The recent flurry of research about arts‐led regeneration initiatives illuminates how contemporary arts festivals can become complicit in the production of urban inequality. But researchers rarely engage with detailed empirical examples that shed light on the contradictory role that artists sometimes play within these spectacularized events. Similar research in performance studies connects the political limits and potential of social practice arts — interventions that encourage artists and non‐artists to co‐produce work — as civic boosters strive to stage cities in order to attract investment. In this article, I explore the case study of Streetscape: Living Space at Regent Park, a participatory artistic intervention programmed in a public housing neighbourhood that is undergoing redevelopment in Toronto, Canada. Streetscape was part of the Luminato festival, an elite booster coalition‐led festival of ‘creativity’. I refer to these arts interventions to demonstrate how artists engaging in social practice arts can become complicit in naturalizing colonial gentrification processes at multiple scales. But I also reveal how artists can leverage heterogeneous arts‐led regeneration strategies to make space for ‘radical social praxis’ (Kwon, 2004), interventions that challenge hegemonic regimes. I conclude by interrogating the effectiveness of place‐based efforts in unsettling the ‘creative city’.
This paper problematises public artopia, in other words the collection of claims in academic literature concerning the allegedly physical-aesthetic, economic, social, and cultural-symbolic roles of art in urban public space. On the basis of interviews with public-art producers (artists, public officials, investors, and participating residents) in a flagship and a community-art project in Amsterdam, we analyse the situatedness of their public-art claims according to actors’ roles, geographical context, and time. The research suggests that public-art theory and policy suffer from three deficiencies. Theoretical claims about public-art and policy discourse feature, first, a failure to recognise different actors’ perspectives: claims fail to locate situated knowledges that are intrinsically (re)constituted by actors’ roles articulating with one another in time and space. Second is the lack of geographical contextuality: claims do not elaborate appropriately on distinct discourses about art projects’ spatial settings. Third is the lack of temporal perspective. Claims neglect the practice of public-art realisation: that is, the evolution of claims and claim coalitions over the time horizon of the art projects: preparation, implementation, and evaluation.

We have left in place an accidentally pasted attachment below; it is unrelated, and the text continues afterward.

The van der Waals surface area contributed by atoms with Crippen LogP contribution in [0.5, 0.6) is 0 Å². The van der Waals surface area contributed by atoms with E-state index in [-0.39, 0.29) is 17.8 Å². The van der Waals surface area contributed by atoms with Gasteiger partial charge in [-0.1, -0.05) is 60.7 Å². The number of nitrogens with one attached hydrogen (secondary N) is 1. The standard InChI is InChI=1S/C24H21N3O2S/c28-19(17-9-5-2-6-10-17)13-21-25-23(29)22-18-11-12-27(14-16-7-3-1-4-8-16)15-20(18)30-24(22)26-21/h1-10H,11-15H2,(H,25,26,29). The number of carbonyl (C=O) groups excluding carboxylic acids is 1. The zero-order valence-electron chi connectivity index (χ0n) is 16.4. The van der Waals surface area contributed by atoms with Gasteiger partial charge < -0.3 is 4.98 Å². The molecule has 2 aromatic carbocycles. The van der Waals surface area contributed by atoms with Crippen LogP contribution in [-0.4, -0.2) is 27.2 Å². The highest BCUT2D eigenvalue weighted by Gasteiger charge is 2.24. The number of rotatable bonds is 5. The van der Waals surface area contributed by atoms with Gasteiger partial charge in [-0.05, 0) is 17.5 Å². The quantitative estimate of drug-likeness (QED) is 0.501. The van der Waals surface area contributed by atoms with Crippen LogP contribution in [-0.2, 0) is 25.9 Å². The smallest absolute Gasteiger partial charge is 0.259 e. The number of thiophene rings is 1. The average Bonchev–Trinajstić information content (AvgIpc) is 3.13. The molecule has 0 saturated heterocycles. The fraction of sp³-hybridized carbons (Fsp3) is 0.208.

The present study investigated the effects of public art on visual properties and affective appraisals of landscapes. Undergraduate and graduate students sequentially viewed landscapes with or without public art and rated each one for visual properties and affective appraisals. Study 1 revealed that the presence of public art reduced pleasantness of the natural scene, but did not reduce that of the urban scene. In Study 2 focusing on the urban landscapes, the t-tests showed that public art consistently yielded greater arousal and the visual properties related with arousal level (e.g., complexity), whereas for pleasantness and the visual properties related with pleasantness (e.g., legibility) the scores varied with the public artworks. Adopting the experimental design that systematically combined 4 landscapes with 2 pieces of public art, Study 3 revealed that the affective quality of public art had more influence on the landscapes than the compatibility between public art and the landscapes.